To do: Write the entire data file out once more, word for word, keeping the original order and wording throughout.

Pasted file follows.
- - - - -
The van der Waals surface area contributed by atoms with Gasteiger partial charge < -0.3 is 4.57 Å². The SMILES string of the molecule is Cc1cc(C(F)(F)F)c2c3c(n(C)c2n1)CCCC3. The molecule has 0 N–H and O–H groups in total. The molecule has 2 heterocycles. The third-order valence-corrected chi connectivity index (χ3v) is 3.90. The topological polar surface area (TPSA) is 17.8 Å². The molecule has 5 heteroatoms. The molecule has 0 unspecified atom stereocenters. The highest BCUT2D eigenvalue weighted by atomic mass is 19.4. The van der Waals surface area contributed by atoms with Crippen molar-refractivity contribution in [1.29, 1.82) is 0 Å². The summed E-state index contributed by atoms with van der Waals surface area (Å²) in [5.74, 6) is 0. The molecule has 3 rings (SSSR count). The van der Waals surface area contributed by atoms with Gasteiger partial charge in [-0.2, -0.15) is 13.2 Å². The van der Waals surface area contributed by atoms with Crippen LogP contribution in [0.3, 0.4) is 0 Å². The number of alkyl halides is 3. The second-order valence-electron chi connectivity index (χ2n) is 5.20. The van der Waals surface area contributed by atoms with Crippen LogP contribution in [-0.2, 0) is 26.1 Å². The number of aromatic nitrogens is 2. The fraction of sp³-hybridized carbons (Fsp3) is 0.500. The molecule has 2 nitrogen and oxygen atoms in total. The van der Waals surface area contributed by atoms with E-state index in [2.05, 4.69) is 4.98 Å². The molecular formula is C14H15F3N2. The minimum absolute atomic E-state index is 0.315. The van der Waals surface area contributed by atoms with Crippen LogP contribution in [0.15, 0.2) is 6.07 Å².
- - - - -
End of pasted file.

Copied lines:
The van der Waals surface area contributed by atoms with Gasteiger partial charge < -0.3 is 4.57 Å². The SMILES string of the molecule is Cc1cc(C(F)(F)F)c2c3c(n(C)c2n1)CCCC3. The molecule has 0 N–H and O–H groups in total. The molecule has 2 heterocycles. The third-order valence-corrected chi connectivity index (χ3v) is 3.90. The topological polar surface area (TPSA) is 17.8 Å². The molecule has 5 heteroatoms. The molecule has 0 unspecified atom stereocenters. The highest BCUT2D eigenvalue weighted by atomic mass is 19.4. The van der Waals surface area contributed by atoms with Crippen molar-refractivity contribution in [1.29, 1.82) is 0 Å². The summed E-state index contributed by atoms with van der Waals surface area (Å²) in [5.74, 6) is 0. The molecule has 3 rings (SSSR count). The van der Waals surface area contributed by atoms with Gasteiger partial charge in [-0.2, -0.15) is 13.2 Å². The van der Waals surface area contributed by atoms with Crippen LogP contribution in [0.3, 0.4) is 0 Å². The number of alkyl halides is 3. The second-order valence-electron chi connectivity index (χ2n) is 5.20. The van der Waals surface area contributed by atoms with Crippen LogP contribution in [-0.2, 0) is 26.1 Å². The number of aromatic nitrogens is 2. The fraction of sp³-hybridized carbons (Fsp3) is 0.500. The molecule has 2 nitrogen and oxygen atoms in total. The van der Waals surface area contributed by atoms with E-state index in [2.05, 4.69) is 4.98 Å². The molecular formula is C14H15F3N2. The minimum absolute atomic E-state index is 0.315. The van der Waals surface area contributed by atoms with Crippen LogP contribution in [0.15, 0.2) is 6.07 Å².